But Glenn Kessler checked with securities-law experts who told him "that the titles are basically meaningless, that someone can be listed as a chief executive and have no responsibilities whatsoever."

Romney had merely taken a leave of absence from his firm to help his country run the Olympic games, refusing any salary for his work that consumed all of his time.

Another desperate attack ad has been running in half a dozen critical battleground states that attacks Romney's jobs record while he was governor of Massachusetts in the years 2003 to 2007. But the Obama ad selectively deals with "job growth" at a time when the nation's economy was still climbing out of the tech bubble recession that had hit the state hard.

What the demagogic Obama ad doesn't mention is that when Romney finished his four-year term as governor, the Massachusetts unemployment rate was a low 4.6 percent.

But the core of Obama's campaign strategy is based on distraction pure and simple. Drum up bogus charges on borderline issues that the national news media will trumpet -- without questioning their veracity -- in order distract the voters' attention away from Obama's failed policies on the economy.

In a speech at the Cincinnati Music Hall on Monday, the president cited a new study that said Romney's position against taxing overseas company profits (since they pay taxes to the host country) would create 800,000 jobs abroad.

It turns out the study in Tax Notes, which bills itself as non- partisan, was written by a professor at Reed College in Portland, Oregon., whose campaign contributions went exclusively to Obama and Democrats.

Are Obama's tactics working? Not according to all of the independent election polls which show the two candidates are in a virtual dead heat.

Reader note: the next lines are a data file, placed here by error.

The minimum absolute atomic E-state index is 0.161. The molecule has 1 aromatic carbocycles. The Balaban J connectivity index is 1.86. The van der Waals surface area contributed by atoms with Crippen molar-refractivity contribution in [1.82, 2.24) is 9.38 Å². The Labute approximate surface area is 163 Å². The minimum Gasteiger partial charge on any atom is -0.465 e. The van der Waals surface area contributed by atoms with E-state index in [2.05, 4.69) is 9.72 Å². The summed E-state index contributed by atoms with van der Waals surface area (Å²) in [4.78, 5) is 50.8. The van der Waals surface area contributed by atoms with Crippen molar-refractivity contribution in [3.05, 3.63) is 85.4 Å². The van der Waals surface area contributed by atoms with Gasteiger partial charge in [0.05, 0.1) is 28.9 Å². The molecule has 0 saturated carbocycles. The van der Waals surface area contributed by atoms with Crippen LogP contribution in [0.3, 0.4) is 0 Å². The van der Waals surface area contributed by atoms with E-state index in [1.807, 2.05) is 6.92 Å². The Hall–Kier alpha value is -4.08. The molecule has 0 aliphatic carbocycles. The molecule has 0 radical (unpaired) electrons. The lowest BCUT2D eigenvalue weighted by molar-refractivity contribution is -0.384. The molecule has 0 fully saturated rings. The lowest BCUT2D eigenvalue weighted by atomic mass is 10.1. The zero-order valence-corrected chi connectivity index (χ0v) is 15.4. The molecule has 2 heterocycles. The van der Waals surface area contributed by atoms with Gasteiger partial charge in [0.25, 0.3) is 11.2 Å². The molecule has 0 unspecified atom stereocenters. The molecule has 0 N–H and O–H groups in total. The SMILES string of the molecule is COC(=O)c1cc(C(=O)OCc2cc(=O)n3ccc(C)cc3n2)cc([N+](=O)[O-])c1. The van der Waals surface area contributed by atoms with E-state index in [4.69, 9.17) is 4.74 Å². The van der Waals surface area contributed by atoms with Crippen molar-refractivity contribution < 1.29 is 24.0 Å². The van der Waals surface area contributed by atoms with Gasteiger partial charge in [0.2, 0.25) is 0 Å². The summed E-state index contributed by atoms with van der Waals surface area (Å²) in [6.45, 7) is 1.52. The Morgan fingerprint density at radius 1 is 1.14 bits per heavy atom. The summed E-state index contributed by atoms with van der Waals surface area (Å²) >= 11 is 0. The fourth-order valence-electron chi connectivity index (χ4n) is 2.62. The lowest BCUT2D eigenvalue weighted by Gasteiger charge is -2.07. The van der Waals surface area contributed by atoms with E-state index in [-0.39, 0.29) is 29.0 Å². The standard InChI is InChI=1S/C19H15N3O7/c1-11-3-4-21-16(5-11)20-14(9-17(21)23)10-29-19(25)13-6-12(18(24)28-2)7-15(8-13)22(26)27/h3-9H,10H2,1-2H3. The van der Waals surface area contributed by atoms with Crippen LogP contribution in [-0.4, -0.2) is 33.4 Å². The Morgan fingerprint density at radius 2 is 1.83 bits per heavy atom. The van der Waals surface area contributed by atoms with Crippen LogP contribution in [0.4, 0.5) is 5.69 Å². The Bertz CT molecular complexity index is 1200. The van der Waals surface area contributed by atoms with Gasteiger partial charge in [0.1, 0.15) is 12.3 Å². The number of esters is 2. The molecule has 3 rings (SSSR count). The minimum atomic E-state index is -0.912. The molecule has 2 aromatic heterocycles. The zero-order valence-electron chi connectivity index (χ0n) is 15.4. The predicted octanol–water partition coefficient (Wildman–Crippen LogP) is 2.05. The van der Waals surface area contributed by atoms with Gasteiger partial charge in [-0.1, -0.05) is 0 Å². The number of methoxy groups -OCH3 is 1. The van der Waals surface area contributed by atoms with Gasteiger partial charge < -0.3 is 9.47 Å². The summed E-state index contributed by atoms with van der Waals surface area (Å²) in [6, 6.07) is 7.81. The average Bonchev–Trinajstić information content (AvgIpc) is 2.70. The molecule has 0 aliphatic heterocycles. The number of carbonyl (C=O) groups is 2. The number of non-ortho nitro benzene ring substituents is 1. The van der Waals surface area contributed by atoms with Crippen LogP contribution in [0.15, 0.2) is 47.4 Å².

Still, the Romney campaign is coming under growing criticism from Republican leaders for not responding more quickly and aggressively to the campaign attacks. And it has begun to do that in the past week or so.

Certainly, there is a rich field of issues on which Obama is vulnerable to legitimate criticism. Does he really want to talk about job creation? Romney has a proven record of a successful career investing capital in start-up businesses that became major employers, creating tens of thousands of jobs across the country. This guy knows how to do that.

Obama, on the other has sunk at least $40 billion into green technology firms, many of whom had connections to his biggest campaign contributors. A growing number, like the California-based Solyndra solar panel company, have declared bankruptcy, leaving taxpayers to foot the bill for billions in bad loans.

Obama went around the country touting these deals as job creators, but with relatively little to show for it. "Some of these firms don't employ as many people as you might hope," said administration economist Jared Bernstein who helped implement the program.

Maybe the SEC ought to look into these questionable deals, too.


Donald Lambro

Donald Lambro is chief political correspondent for The Washington Times.